Before You Start...
The weather vane is one of the oldest weather tools. The part of the vane that turns into the wind is usually shaped like an arrow. The other end is wide so it will catch the smallest breeze. The breeze turns the arrow until it catches both sides of the wide end equally. The arrow always points into the wind. The arrow tells you the direction from which the wind is coming.
paper and pencil
plastic soft drink bottle
plastic drinking straw
shallow pan filled with rocks
felt marking pen
What is a weather vane? When have you seen weather vanes? Write down your answers. Draw a picture of a weather vane.
With the scissors, carefully cut an arrow with a tab from the tag board, as shown. Remember that scissors are sharp, so handle them carefully. Bend the tab slightly so the arrow turns easily when you put it in one end of the straw. Put the other end of the straw in the bottle. Remove enough rocks from the pan to make room for the bottle. Pile the rocks back around the bottle so it won't be blown over. (See illustrations above.)
A compass always point north. Use your compass to find north, and then mark the four sides of the bottle E, W, N, and S with a felt pen.
Set your weather vane in a high place such as the top of a playhouse or a slide. Make sure it does not wobble or tilt, and that it catches the slightest breeze.
Watch your weather vane closely and then describe how it works. Test it on windy days and again when there is just a light breeze.
A weather vane is a tool used to tell which direction the wind is coming from. Weather vanes are usually found on top of buildings so they will catch an open breeze. Look for them on top of barns, houses, weather stations, hardware stores, and other places that sell or use weather tools. The part of the vane that turns into the wind is usually shaped like an arrow. The other end is wide so it will catch the smallest breeze. Sometimes a metal rooster or other animal sits on top of the weather vane.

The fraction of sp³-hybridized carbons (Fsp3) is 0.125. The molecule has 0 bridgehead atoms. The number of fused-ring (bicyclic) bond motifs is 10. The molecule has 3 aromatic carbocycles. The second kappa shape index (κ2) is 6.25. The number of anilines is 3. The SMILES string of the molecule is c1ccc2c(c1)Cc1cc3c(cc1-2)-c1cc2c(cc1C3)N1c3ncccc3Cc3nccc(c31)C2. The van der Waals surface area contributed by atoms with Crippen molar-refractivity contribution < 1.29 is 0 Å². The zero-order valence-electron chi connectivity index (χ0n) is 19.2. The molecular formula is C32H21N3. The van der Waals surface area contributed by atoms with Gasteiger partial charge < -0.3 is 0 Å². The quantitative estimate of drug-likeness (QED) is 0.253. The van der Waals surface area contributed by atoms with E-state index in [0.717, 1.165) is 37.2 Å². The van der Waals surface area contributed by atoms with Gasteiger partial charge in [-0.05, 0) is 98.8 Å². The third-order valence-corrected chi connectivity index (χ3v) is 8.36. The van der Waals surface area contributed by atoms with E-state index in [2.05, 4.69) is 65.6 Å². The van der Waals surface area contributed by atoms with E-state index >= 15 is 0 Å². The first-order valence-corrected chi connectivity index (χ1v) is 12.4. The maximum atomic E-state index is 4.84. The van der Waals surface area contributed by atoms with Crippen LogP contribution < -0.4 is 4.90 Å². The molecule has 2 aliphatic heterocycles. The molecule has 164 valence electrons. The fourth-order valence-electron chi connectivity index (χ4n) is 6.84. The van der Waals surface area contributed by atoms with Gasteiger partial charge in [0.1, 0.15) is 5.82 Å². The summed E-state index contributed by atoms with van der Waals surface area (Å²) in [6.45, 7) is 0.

You have made a weather vane! If the wind is blowing from the south, the wind is usually warm. If the wind is blowing from the north, the wind is usually cooler.
Some weather vanes have directional strips underneath the arrow to make it easier to read. Your markings on the bottle do the same thing.
The breeze turns the arrow on the weather vane until it catches both sides of the wide equally. The arrow always points into the wind.
It is easier to see how the energy from the wind moves your weather vane if it is up high and in an open area. You might also want to experiment by putting it on the ground.
A weather vane is one of the oldest weather tools. It is still used today to measure the direction of the wind. Weather vanes can only measure wind direction a few yards (meters) off the ground. Large, helium-filled weather balloons are used to measure winds high above the earth's surface. The balloons move with the same speed and direction as the wind.
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